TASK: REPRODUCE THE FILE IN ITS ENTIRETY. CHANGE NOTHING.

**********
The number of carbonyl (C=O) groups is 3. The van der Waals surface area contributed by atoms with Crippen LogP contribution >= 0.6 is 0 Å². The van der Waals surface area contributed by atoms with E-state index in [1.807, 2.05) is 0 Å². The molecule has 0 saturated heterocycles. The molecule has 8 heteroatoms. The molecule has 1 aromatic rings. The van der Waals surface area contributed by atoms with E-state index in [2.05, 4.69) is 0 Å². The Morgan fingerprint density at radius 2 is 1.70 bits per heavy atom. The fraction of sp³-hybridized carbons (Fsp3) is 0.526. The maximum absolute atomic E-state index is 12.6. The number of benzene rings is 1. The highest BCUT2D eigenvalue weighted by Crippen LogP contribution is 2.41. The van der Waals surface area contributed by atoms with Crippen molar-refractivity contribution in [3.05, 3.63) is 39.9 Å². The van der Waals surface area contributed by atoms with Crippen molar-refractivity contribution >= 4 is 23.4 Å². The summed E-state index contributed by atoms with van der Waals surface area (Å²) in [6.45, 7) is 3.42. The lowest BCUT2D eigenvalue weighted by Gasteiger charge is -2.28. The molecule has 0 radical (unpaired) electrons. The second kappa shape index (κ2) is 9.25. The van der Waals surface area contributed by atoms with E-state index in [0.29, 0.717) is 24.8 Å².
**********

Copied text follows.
The number of carbonyl (C=O) groups is 3. The van der Waals surface area contributed by atoms with Crippen LogP contribution >= 0.6 is 0 Å². The van der Waals surface area contributed by atoms with E-state index in [1.807, 2.05) is 0 Å². The molecule has 0 saturated heterocycles. The molecule has 8 heteroatoms. The molecule has 1 aromatic rings. The van der Waals surface area contributed by atoms with E-state index in [2.05, 4.69) is 0 Å². The Morgan fingerprint density at radius 2 is 1.70 bits per heavy atom. The fraction of sp³-hybridized carbons (Fsp3) is 0.526. The maximum absolute atomic E-state index is 12.6. The number of benzene rings is 1. The highest BCUT2D eigenvalue weighted by Crippen LogP contribution is 2.41. The van der Waals surface area contributed by atoms with Crippen molar-refractivity contribution in [3.05, 3.63) is 39.9 Å². The van der Waals surface area contributed by atoms with Crippen molar-refractivity contribution >= 4 is 23.4 Å². The summed E-state index contributed by atoms with van der Waals surface area (Å²) in [6.45, 7) is 3.42. The lowest BCUT2D eigenvalue weighted by Gasteiger charge is -2.28. The molecule has 0 radical (unpaired) electrons. The second kappa shape index (κ2) is 9.25. The van der Waals surface area contributed by atoms with E-state index in [0.29, 0.717) is 24.8 Å².